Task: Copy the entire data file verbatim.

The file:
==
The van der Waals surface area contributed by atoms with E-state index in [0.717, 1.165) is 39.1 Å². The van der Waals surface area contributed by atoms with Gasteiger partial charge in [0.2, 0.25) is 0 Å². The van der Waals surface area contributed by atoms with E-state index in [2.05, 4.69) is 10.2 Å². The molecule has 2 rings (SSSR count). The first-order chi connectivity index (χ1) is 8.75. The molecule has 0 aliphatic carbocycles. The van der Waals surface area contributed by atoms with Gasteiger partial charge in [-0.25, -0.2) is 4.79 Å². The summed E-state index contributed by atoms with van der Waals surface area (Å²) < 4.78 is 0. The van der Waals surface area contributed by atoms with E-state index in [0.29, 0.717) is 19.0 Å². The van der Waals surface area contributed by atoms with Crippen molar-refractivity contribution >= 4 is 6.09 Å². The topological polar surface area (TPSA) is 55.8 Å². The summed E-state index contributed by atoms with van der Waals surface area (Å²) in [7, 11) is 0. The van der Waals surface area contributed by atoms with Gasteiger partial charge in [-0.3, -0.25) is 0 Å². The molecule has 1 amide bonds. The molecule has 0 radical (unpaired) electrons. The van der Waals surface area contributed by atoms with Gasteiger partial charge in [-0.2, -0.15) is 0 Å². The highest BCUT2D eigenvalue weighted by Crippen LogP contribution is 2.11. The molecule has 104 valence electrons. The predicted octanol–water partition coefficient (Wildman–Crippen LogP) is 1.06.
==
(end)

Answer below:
The van der Waals surface area contributed by atoms with E-state index in [0.717, 1.165) is 39.1 Å². The van der Waals surface area contributed by atoms with Gasteiger partial charge in [0.2, 0.25) is 0 Å². The van der Waals surface area contributed by atoms with E-state index in [2.05, 4.69) is 10.2 Å². The molecule has 2 rings (SSSR count). The first-order chi connectivity index (χ1) is 8.75. The molecule has 0 aliphatic carbocycles. The van der Waals surface area contributed by atoms with Gasteiger partial charge in [-0.25, -0.2) is 4.79 Å². The summed E-state index contributed by atoms with van der Waals surface area (Å²) < 4.78 is 0. The van der Waals surface area contributed by atoms with E-state index in [0.29, 0.717) is 19.0 Å². The van der Waals surface area contributed by atoms with Crippen molar-refractivity contribution >= 4 is 6.09 Å². The topological polar surface area (TPSA) is 55.8 Å². The summed E-state index contributed by atoms with van der Waals surface area (Å²) in [7, 11) is 0. The van der Waals surface area contributed by atoms with Gasteiger partial charge in [-0.3, -0.25) is 0 Å². The molecule has 1 amide bonds. The molecule has 0 radical (unpaired) electrons. The van der Waals surface area contributed by atoms with Gasteiger partial charge in [-0.2, -0.15) is 0 Å². The highest BCUT2D eigenvalue weighted by Crippen LogP contribution is 2.11. The molecule has 104 valence electrons. The predicted octanol–water partition coefficient (Wildman–Crippen LogP) is 1.06.